The abundance of stray animals can overwhelm organizations dedicated to taking them in, so these organizations often have to euthanize the animals for reasons of space or resources, according to co-founder Lichtenfels. PetNet aims to create a Yellow Springs safety net, reuniting local pets with their human caretakers and placing strays. The group’s focus is on dogs and cats within the village.

“Our mission is to keep them out of the pound,” Lichtenfels said.

According to the Ohio Revised Code, an animal shelter must keep an unregistered dog for three days and post information at the shelter describing the dog and reporting where it was found. Afterwards, the animals may be euthanized. By contrast, registered dogs — such as those with chips or tags — are to be kept for 14 days, with attempts made to contact the owner during that time period. After 14 days, a notice is mailed to the owner, and the owner has another 14 days from the day the notice was sent to claim the animal.

After this period, Ohio Code states that the animal can be destroyed humanely or sold to “any nonprofit Ohio institution certified by the Director of the Ohio Department of Health as being engaged in teaching or research relating to the prevention or treatment of diseases of animals or humans.”

Many animals that come to GCAC’s shelter, which is located in Xenia, are returned to their caretakers, according to Director Harold Brown, a veterinarian, in a recent interview. This outcome is known as “redemption,” he said. Owners may come in to collect pets brought to the shelter, or one of the shelter’s vehicles may return a “redeemed” animal to its home.

For the first seven months of this year, 706 dogs and 509 cats were brought to the Xenia shelter, according to data provided by GCAC. Of those, 329 dogs and only 12 cats were redeemed by their human caretakers. The disparity between dogs and cats reflects the reality that dogs are personal property under Ohio law and perhaps as a result, dog owners are far more likely to look for and claim their canines, according to Dennis McCarthy, GCAC operations manager.

Other animals are adopted; 203 cats and 219 dogs were adopted between January and July, according to GCAC figures. Animals up for adoption are first spayed or neutered, vaccinated and microchipped, according to Brown.

And 211 cats and 115 dogs were euthanized for a variety of reasons, GCAC data shows. Many euthanized cats are sold to a Michigan company that in turn supplies schools and classrooms with animals for dissection, Brown said. The shelter is paid approximately $1.50 per cat. GCAC has sold 155 euthanized cats so far this year, according to Operations Manager McCarthy, roughly three-quarters of the cats euthanized.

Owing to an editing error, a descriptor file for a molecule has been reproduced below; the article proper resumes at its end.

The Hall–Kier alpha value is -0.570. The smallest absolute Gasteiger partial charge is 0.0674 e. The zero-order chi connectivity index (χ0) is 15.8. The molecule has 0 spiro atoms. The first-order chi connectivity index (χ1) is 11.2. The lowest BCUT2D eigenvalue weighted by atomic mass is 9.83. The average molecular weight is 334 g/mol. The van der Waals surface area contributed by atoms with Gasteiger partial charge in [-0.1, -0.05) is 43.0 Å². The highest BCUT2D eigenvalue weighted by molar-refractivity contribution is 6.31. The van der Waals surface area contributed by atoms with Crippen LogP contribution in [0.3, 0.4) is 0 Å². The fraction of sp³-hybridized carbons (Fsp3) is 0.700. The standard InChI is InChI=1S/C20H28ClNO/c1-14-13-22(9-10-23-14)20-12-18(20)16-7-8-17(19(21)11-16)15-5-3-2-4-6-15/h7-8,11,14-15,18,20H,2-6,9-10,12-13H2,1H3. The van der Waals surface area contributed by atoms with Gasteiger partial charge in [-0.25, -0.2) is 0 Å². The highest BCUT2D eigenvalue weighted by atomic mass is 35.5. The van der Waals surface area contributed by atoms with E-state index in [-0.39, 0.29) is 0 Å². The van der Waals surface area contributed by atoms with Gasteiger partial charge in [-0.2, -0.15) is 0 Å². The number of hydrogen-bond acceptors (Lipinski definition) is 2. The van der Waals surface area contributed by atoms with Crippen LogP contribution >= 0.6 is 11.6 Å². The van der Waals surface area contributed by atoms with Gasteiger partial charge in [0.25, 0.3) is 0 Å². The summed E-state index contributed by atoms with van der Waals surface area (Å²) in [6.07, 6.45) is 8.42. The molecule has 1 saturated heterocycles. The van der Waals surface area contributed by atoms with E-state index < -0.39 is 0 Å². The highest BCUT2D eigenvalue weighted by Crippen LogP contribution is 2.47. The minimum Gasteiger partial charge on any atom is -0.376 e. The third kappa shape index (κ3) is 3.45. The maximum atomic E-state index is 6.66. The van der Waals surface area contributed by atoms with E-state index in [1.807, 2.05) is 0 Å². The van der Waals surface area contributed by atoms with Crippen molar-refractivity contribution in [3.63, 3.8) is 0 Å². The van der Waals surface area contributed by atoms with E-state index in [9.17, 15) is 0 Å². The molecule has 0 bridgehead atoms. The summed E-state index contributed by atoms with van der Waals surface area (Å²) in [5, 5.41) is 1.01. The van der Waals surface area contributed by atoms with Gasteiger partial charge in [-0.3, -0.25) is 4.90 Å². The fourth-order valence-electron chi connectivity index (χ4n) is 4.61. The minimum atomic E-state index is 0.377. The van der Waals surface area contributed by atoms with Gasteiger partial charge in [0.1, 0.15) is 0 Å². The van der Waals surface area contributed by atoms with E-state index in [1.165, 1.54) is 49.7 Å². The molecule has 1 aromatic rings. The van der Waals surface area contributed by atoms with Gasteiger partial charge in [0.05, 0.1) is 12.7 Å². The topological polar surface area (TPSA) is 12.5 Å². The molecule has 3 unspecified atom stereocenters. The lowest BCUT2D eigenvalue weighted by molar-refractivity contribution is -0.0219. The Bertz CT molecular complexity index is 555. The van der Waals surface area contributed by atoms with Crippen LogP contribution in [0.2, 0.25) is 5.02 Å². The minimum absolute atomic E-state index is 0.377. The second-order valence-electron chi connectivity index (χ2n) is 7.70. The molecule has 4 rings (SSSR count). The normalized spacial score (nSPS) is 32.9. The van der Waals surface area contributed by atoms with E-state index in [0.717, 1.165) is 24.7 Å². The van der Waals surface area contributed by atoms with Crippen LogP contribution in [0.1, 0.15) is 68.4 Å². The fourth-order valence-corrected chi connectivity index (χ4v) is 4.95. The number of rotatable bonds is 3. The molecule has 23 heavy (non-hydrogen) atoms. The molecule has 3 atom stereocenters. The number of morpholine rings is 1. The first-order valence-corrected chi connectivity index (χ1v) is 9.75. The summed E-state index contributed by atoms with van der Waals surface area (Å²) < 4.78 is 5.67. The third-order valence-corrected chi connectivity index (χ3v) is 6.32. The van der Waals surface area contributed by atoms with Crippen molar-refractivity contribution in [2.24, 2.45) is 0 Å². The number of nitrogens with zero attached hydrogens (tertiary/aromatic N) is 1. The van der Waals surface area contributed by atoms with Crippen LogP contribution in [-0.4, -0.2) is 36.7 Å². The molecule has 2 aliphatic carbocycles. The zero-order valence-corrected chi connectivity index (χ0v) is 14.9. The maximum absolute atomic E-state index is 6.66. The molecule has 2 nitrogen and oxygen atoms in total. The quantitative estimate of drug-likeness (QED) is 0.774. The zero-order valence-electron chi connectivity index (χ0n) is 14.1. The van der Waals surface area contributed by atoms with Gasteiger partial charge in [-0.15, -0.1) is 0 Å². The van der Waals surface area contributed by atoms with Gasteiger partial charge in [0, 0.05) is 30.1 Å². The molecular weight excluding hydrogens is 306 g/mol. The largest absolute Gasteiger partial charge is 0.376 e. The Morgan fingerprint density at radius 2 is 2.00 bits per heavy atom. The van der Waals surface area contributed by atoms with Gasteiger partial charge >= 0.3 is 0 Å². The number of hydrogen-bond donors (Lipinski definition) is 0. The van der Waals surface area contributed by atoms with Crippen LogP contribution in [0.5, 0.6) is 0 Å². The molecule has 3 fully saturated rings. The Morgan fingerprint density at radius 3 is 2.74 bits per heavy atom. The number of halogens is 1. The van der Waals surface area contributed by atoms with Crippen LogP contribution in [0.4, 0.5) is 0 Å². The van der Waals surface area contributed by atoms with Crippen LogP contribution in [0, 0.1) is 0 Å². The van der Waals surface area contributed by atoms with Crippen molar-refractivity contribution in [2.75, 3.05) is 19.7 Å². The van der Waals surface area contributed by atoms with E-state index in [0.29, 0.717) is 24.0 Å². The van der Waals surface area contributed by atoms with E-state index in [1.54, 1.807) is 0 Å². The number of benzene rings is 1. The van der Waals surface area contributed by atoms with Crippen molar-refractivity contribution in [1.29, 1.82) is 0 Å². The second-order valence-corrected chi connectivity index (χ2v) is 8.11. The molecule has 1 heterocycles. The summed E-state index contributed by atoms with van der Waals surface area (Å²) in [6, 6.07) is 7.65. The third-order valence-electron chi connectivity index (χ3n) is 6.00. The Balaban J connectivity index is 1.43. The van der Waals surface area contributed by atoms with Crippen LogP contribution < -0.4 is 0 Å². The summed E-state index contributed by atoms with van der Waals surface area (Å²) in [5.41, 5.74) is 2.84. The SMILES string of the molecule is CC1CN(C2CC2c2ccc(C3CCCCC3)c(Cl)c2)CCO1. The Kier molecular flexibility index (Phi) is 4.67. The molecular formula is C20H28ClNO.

“The cats are used as anatomical models,” Brown said. “This practice serves a great purpose for training doctors and vets.”

The shelter does not presently sell live animals for medical research purposes, according to Brown, though this practice, which is permitted under Ohio Code, was previously in place. During his tenure of 12 years, however, “no animals that have left here have ever gone to a research facility,” Brown said.

“Our policy is to do the very best with as many animals as we can,” he said.

It takes a village
PetNet co-founder Wheeler said one measure of the group’s success is that only two pets from the village have been taken to GCAC since PetNet’s formation in May. The group’s focus is specifically on dogs and cats that live in Yellow Springs, although the group has been contacted by people from outside the village and handles these requests as they arise. PetNet is not currently geared up to address the village’s feral cat population, however.

In order to reduce the number of strays, PetNet co-founder Lichtenfels encourages people to stop breeding dogs, have pets spayed and neutered and adopt pets from shelters instead of going to a store to buy them. Summer is a season with a high number of strays, as many animals leave their properties while frolicking outdoors and wind up getting lost.

“I don’t know if Yellow Springs has more strays than anywhere else,” group member Barnes said. “But we stay really busy.”

Lichtenfels encourages the community to get involved with caring for strays, and to help with PetNet’s social media campaign to find permanent homes for the animals the group is fostering. Supporting PetNet is supporting a service to Yellow Springs’ human and animal communities alike, she said.

And both humans and animals seem to be pleased.

“I can’t say enough positive things about PetNet,” said villager Tony Frabotta, whose family recently adopted a dog through the group. “They are great advocates for dogs.”

PetNet can be contacted by calling 372-2044, or by visiting Facebook.com/YSPetNet. The site has pictures and descriptions of the animals currently up for adoption.

Topics:

No comments yet for this article.

Please complete to show you’re a human: * Time limit is exhausted. Please reload CAPTCHA.

Villagers go to the dogs (and cats)

by Dylan Taylor-Lehman